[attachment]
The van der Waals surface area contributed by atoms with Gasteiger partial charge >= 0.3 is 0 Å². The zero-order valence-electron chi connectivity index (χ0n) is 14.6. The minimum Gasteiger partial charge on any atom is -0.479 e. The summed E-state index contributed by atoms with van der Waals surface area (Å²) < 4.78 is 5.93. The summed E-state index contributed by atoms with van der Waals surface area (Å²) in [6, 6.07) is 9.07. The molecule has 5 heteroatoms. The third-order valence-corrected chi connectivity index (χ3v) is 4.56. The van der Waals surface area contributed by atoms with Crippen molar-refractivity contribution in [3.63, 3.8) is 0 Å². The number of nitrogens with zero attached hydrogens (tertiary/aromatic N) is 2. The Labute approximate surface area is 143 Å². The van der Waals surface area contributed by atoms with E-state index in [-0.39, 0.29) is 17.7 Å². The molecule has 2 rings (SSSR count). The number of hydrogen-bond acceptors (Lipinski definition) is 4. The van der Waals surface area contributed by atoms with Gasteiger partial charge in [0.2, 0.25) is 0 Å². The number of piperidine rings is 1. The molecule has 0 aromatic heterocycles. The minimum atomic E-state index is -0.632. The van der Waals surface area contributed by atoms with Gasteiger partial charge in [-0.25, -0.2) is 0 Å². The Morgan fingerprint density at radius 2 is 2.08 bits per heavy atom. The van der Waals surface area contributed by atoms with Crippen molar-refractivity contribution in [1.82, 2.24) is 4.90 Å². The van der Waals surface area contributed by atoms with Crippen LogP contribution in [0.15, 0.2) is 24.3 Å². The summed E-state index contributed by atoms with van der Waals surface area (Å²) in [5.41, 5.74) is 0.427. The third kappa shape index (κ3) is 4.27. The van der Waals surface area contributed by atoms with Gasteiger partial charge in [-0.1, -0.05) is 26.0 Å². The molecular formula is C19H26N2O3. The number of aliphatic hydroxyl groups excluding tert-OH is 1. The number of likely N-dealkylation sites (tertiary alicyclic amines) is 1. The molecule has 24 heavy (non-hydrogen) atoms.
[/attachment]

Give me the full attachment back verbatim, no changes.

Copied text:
The van der Waals surface area contributed by atoms with Gasteiger partial charge >= 0.3 is 0 Å². The zero-order valence-electron chi connectivity index (χ0n) is 14.6. The minimum Gasteiger partial charge on any atom is -0.479 e. The summed E-state index contributed by atoms with van der Waals surface area (Å²) < 4.78 is 5.93. The summed E-state index contributed by atoms with van der Waals surface area (Å²) in [6, 6.07) is 9.07. The molecule has 5 heteroatoms. The third-order valence-corrected chi connectivity index (χ3v) is 4.56. The van der Waals surface area contributed by atoms with Crippen molar-refractivity contribution in [3.63, 3.8) is 0 Å². The number of nitrogens with zero attached hydrogens (tertiary/aromatic N) is 2. The Labute approximate surface area is 143 Å². The van der Waals surface area contributed by atoms with E-state index in [-0.39, 0.29) is 17.7 Å². The molecule has 2 rings (SSSR count). The number of hydrogen-bond acceptors (Lipinski definition) is 4. The van der Waals surface area contributed by atoms with Gasteiger partial charge in [0.2, 0.25) is 0 Å². The number of piperidine rings is 1. The molecule has 0 aromatic heterocycles. The minimum atomic E-state index is -0.632. The van der Waals surface area contributed by atoms with Gasteiger partial charge in [-0.25, -0.2) is 0 Å². The Morgan fingerprint density at radius 2 is 2.08 bits per heavy atom. The van der Waals surface area contributed by atoms with Crippen molar-refractivity contribution in [1.82, 2.24) is 4.90 Å². The van der Waals surface area contributed by atoms with Crippen LogP contribution in [0.15, 0.2) is 24.3 Å². The summed E-state index contributed by atoms with van der Waals surface area (Å²) in [5.41, 5.74) is 0.427. The third kappa shape index (κ3) is 4.27. The van der Waals surface area contributed by atoms with Gasteiger partial charge in [-0.1, -0.05) is 26.0 Å². The molecular formula is C19H26N2O3. The number of aliphatic hydroxyl groups excluding tert-OH is 1. The number of likely N-dealkylation sites (tertiary alicyclic amines) is 1. The molecule has 24 heavy (non-hydrogen) atoms.